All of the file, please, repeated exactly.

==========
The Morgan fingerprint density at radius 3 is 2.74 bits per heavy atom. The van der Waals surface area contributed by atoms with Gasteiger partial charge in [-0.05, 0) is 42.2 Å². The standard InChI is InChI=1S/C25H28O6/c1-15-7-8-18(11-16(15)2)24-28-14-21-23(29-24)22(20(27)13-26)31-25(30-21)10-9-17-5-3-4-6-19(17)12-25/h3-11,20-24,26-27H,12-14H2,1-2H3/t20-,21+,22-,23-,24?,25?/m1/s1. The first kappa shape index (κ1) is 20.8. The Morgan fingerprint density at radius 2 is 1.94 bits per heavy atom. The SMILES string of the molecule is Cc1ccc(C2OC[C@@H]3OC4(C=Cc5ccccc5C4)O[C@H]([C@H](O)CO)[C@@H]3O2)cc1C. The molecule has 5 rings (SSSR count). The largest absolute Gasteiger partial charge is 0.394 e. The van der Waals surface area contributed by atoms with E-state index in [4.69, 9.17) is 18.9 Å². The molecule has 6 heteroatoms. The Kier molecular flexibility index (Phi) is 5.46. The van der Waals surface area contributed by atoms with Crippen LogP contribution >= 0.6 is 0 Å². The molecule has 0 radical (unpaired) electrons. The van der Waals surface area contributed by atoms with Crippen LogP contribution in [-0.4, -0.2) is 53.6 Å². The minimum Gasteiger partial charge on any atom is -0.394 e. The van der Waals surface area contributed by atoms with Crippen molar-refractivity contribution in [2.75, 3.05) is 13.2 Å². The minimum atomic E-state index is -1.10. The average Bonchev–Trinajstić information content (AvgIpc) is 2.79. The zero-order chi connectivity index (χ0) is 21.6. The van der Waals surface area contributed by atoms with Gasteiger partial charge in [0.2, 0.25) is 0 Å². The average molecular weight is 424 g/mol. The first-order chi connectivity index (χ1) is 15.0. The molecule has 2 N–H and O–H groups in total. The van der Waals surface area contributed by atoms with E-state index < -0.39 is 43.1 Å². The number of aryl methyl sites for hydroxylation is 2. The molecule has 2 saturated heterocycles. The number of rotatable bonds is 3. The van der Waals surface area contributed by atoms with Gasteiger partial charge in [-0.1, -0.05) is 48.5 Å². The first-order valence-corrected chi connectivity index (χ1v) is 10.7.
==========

The Morgan fingerprint density at radius 3 is 2.74 bits per heavy atom. The van der Waals surface area contributed by atoms with Gasteiger partial charge in [-0.05, 0) is 42.2 Å². The standard InChI is InChI=1S/C25H28O6/c1-15-7-8-18(11-16(15)2)24-28-14-21-23(29-24)22(20(27)13-26)31-25(30-21)10-9-17-5-3-4-6-19(17)12-25/h3-11,20-24,26-27H,12-14H2,1-2H3/t20-,21+,22-,23-,24?,25?/m1/s1. The first kappa shape index (κ1) is 20.8. The Morgan fingerprint density at radius 2 is 1.94 bits per heavy atom. The SMILES string of the molecule is Cc1ccc(C2OC[C@@H]3OC4(C=Cc5ccccc5C4)O[C@H]([C@H](O)CO)[C@@H]3O2)cc1C. The molecule has 5 rings (SSSR count). The largest absolute Gasteiger partial charge is 0.394 e. The van der Waals surface area contributed by atoms with E-state index in [4.69, 9.17) is 18.9 Å². The molecule has 6 heteroatoms. The Kier molecular flexibility index (Phi) is 5.46. The van der Waals surface area contributed by atoms with Crippen LogP contribution >= 0.6 is 0 Å². The molecule has 0 radical (unpaired) electrons. The van der Waals surface area contributed by atoms with Crippen LogP contribution in [-0.4, -0.2) is 53.6 Å². The minimum Gasteiger partial charge on any atom is -0.394 e. The van der Waals surface area contributed by atoms with Crippen molar-refractivity contribution in [2.75, 3.05) is 13.2 Å². The minimum atomic E-state index is -1.10. The average Bonchev–Trinajstić information content (AvgIpc) is 2.79. The zero-order chi connectivity index (χ0) is 21.6. The van der Waals surface area contributed by atoms with Gasteiger partial charge in [0.2, 0.25) is 0 Å². The average molecular weight is 424 g/mol. The first-order chi connectivity index (χ1) is 15.0. The molecule has 2 N–H and O–H groups in total. The van der Waals surface area contributed by atoms with E-state index < -0.39 is 43.1 Å². The number of aryl methyl sites for hydroxylation is 2. The molecule has 2 saturated heterocycles. The number of rotatable bonds is 3. The van der Waals surface area contributed by atoms with Gasteiger partial charge in [-0.1, -0.05) is 48.5 Å². The first-order valence-corrected chi connectivity index (χ1v) is 10.7.